Saturday, April 19, 2008

End of the World Rescheduled for April 19, 1875

On September 27, 1868 a small group of Brethren climbed a haystack to be closer to heaven as they waited for their Lord to descend from the clouds. Despite their fervent prayers, and their belief in the biblical calculations of William C. Thurman (c. 1830-1906), nothing happened. Eventually some local rowdies set fire to the hay, forcing the Brethren to come down, severely disappointed.

It wouldn't be the last time.

Thurman was a Virginia Baptist who joined the Brethren in 1862. That same year he wrote a book on biblical nonresistance that helped many Brethren in the south win exemption from the military draft. However, he was eventually expelled from the Brethren because of his contrary stance on the subject of feetwashing.

But he was best known for his views on the end of the world. In Sealed Book of Daniel Opened he set the date for the return of Christ on September 27, 1868. Many Christians, Adventist, Brethren, and others, were attracted to his ideas. Undeterred by the failure of his calculations he rescheduled the end of the world for a month later on October 28. Then October 17, 1869. Then April 19, 1875.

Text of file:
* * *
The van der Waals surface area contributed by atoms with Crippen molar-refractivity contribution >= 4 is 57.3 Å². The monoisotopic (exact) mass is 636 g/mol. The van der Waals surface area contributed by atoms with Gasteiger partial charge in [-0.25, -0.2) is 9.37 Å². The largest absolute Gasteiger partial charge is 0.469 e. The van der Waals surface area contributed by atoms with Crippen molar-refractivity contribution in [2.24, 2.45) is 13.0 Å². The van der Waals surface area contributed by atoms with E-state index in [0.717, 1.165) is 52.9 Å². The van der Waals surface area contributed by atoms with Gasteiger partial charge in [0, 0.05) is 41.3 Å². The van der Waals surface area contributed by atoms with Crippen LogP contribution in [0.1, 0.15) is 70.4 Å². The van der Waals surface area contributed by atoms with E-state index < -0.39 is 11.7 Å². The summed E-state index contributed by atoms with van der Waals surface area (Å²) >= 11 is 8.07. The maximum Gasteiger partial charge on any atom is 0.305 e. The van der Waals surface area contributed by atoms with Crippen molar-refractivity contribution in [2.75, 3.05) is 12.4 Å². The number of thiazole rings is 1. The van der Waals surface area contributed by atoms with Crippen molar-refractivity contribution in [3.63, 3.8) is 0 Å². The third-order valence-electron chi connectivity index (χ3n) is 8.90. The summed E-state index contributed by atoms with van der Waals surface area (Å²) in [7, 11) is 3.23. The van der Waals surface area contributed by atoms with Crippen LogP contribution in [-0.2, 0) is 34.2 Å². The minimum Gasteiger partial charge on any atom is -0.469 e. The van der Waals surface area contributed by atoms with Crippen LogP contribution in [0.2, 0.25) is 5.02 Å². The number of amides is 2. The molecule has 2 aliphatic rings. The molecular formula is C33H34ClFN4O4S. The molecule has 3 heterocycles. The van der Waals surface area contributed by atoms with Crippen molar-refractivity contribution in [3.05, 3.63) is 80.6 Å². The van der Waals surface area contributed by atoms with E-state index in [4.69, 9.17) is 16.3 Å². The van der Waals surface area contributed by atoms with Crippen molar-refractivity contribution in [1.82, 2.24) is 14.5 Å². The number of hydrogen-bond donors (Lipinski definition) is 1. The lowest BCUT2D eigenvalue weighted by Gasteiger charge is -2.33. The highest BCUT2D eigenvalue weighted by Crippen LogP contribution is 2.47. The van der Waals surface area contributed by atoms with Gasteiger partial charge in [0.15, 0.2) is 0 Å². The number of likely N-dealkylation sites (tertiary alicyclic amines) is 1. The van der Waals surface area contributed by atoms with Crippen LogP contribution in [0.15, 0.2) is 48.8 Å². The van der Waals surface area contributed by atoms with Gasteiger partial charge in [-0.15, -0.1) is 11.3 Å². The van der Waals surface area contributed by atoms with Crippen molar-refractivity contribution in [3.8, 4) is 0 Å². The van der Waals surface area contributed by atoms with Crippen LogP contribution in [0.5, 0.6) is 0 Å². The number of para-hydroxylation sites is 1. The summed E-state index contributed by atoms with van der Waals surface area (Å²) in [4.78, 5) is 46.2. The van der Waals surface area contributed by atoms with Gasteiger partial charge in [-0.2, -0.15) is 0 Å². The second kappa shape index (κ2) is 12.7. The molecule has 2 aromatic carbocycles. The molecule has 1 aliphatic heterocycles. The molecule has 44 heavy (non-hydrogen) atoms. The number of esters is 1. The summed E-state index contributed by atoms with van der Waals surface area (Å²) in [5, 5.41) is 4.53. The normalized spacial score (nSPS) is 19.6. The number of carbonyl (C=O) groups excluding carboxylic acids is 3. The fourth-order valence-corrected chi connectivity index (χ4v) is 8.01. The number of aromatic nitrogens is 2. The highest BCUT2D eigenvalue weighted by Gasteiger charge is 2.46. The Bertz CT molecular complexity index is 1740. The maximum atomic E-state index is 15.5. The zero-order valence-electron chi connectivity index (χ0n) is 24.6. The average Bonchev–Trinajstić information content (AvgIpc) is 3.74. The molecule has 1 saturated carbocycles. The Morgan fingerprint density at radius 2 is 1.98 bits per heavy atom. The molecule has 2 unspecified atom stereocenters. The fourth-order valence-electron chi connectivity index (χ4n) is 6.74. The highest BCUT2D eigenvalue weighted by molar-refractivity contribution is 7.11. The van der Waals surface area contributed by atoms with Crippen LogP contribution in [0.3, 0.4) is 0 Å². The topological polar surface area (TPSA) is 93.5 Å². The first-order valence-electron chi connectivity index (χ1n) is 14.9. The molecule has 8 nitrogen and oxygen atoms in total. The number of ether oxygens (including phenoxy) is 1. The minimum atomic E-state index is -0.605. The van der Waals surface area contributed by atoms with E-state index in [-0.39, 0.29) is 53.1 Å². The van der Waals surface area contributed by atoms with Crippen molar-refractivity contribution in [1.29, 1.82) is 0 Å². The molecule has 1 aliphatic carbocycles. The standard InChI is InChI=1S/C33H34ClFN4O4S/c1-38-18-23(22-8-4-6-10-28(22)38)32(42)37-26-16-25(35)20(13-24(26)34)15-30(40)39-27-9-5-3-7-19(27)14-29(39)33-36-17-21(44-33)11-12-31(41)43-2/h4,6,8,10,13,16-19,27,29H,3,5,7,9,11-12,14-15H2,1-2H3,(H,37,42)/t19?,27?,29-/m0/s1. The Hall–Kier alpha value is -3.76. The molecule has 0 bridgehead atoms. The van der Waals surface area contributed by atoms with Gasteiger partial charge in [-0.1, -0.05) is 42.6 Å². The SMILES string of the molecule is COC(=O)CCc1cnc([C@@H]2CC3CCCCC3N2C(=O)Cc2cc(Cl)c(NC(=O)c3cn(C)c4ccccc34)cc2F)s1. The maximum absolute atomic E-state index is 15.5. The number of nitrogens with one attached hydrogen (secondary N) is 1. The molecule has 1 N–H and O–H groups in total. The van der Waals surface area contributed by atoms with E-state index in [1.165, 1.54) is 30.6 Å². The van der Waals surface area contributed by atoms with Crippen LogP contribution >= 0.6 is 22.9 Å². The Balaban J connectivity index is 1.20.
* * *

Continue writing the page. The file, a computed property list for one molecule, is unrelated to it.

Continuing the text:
Even though his recalculations proved to be just as flawed, over a hundred Brethren left the church and joined him. Some of these Thurmanites, as they came to be known, later rejoined the Church of the Brethren and the Brethren Church in the 1880's.

It is said that when one Brethren elder was offered one of Thurman's books he declined, wryly noting that he already had enough kindling. Thurman continued to predict the end of the world until he died, penniless, in 1906, by which time he had recalculated the end of the world for 1917.

Sources: Frank Ramirez Tercentennial Minutes and The Brethren Encyclopedia